26. 27. 28.
34. 35. 36. 37.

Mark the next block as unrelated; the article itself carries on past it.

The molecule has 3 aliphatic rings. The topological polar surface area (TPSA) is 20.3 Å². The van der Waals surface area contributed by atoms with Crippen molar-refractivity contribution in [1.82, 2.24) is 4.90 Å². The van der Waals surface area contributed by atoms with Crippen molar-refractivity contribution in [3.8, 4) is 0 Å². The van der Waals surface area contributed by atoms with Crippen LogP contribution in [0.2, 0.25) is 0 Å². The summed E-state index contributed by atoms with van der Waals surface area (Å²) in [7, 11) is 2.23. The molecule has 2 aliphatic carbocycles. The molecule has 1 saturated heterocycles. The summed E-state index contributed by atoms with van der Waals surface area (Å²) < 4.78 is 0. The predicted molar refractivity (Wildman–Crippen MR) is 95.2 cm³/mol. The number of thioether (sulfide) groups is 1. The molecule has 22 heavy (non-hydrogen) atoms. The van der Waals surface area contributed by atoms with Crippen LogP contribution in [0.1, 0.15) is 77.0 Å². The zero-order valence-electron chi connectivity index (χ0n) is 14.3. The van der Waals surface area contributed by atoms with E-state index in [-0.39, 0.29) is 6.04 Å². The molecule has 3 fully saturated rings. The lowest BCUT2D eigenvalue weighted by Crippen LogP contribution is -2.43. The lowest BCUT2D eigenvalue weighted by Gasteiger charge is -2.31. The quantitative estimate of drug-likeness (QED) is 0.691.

39. 40. 41.
42. 43. 44.
15 of 16